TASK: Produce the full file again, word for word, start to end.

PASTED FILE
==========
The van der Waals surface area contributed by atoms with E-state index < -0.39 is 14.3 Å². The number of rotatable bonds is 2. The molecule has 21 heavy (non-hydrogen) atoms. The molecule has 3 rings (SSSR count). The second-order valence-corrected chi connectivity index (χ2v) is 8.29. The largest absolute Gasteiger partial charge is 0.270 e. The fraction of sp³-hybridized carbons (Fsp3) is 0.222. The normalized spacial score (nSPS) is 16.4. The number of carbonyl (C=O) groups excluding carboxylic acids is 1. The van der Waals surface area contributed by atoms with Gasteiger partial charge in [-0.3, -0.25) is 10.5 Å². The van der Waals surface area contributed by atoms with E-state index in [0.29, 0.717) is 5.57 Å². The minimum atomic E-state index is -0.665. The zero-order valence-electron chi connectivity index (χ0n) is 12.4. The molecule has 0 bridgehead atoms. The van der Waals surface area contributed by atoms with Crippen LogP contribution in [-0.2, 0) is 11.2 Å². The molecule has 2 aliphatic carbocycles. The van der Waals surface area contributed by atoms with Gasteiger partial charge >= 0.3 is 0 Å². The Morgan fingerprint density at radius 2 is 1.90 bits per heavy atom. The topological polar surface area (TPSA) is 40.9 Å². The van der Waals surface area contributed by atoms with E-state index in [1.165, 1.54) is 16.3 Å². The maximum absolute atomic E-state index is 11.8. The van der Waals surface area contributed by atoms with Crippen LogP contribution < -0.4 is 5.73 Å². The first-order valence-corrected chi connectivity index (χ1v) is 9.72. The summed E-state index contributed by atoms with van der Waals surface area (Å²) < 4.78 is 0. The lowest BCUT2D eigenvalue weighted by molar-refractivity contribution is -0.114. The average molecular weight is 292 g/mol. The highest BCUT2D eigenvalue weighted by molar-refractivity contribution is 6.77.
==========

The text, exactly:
The van der Waals surface area contributed by atoms with E-state index < -0.39 is 14.3 Å². The number of rotatable bonds is 2. The molecule has 21 heavy (non-hydrogen) atoms. The molecule has 3 rings (SSSR count). The second-order valence-corrected chi connectivity index (χ2v) is 8.29. The largest absolute Gasteiger partial charge is 0.270 e. The fraction of sp³-hybridized carbons (Fsp3) is 0.222. The normalized spacial score (nSPS) is 16.4. The number of carbonyl (C=O) groups excluding carboxylic acids is 1. The van der Waals surface area contributed by atoms with Gasteiger partial charge in [-0.3, -0.25) is 10.5 Å². The van der Waals surface area contributed by atoms with E-state index in [0.29, 0.717) is 5.57 Å². The minimum atomic E-state index is -0.665. The zero-order valence-electron chi connectivity index (χ0n) is 12.4. The molecule has 0 bridgehead atoms. The van der Waals surface area contributed by atoms with Crippen LogP contribution in [-0.2, 0) is 11.2 Å². The molecule has 2 aliphatic carbocycles. The van der Waals surface area contributed by atoms with Gasteiger partial charge >= 0.3 is 0 Å². The Morgan fingerprint density at radius 2 is 1.90 bits per heavy atom. The topological polar surface area (TPSA) is 40.9 Å². The van der Waals surface area contributed by atoms with E-state index in [1.165, 1.54) is 16.3 Å². The maximum absolute atomic E-state index is 11.8. The van der Waals surface area contributed by atoms with Crippen LogP contribution < -0.4 is 5.73 Å². The first-order valence-corrected chi connectivity index (χ1v) is 9.72. The summed E-state index contributed by atoms with van der Waals surface area (Å²) < 4.78 is 0. The lowest BCUT2D eigenvalue weighted by molar-refractivity contribution is -0.114. The average molecular weight is 292 g/mol. The highest BCUT2D eigenvalue weighted by molar-refractivity contribution is 6.77.